When a voltage is applied between the pair of electrodes 25a and 25b, a current flows in the semiconductor stacked body 22, and light is emitted from the light-emitting element 21. One of the electrode 25a or the electrode 25b is an anode electrode (or a p-side electrode), and the other is a cathode electrode (or an n-side electrode).

The resin member 11 covers the side surface of the light-emitting element 21 and the electrode surface 24 of the light-emitting element 21. The resin member 11 is provided between the electrode 25a and the electrode 25b and covers the side surfaces of the electrodes 25a and 25b.

The resin member 11 may be light-transmissive or light-reflective. When transmissive, a material similar to a transparent member 13 described below may be used. In such a case, the resin member 11 and the transparent member 13 may be formed to have a continuous body. When the resin member 11 is light-reflective, for example, the resin member 11 may include an insulative base material and multiple light-reflective particles 12. For example, a silicone resin, an epoxy resin, an acrylic resin, a urethane resin, etc., are examples of the base material. The particle 12 includes, for example, at least one selected from the group consisting of aluminum oxide, titanium oxide, zirconium oxide, zinc oxide, and silicon oxide. In one example, the average particle size of the particle 12 is not less than 0.1 μm and not more than 10 μm.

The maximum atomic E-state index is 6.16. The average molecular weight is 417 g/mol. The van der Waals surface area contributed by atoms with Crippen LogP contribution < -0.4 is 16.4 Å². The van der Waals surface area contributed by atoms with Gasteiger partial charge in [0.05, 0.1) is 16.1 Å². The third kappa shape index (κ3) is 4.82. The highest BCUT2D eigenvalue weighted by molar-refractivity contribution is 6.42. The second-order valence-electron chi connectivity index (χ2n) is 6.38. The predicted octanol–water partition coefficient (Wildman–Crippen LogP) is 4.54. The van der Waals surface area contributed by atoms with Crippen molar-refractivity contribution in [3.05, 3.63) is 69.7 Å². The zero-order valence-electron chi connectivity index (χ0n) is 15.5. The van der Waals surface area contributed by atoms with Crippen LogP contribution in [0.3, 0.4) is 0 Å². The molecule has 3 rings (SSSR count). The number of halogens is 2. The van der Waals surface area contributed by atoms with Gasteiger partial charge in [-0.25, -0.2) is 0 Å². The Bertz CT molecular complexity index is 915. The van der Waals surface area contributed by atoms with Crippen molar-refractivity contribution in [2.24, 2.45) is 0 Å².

The conductive layer 15a is disposed continuously on the electrode 25a and on the resin member 11 and is electrically connected to the electrode 25a. The conductive layer 15b is disposed continuously on the electrode 25b and on the resin member 11 and is electrically connected to the electrode 25b.

The conductive layer 15a and the conductive layer 15b are insulatively isolated from each other. For example, metal materials such as copper (Cu), gold (Au), silver (Ag), titanium (Ti), nickel (Ni), tin (Sn), etc., are examples of the material of the conductive layer 15. To form the conductive layer 15, a formation method such as printing or spraying a conductive paste including the metal material described above, a film formation method in which the metal material is sputtered, etc., may be used.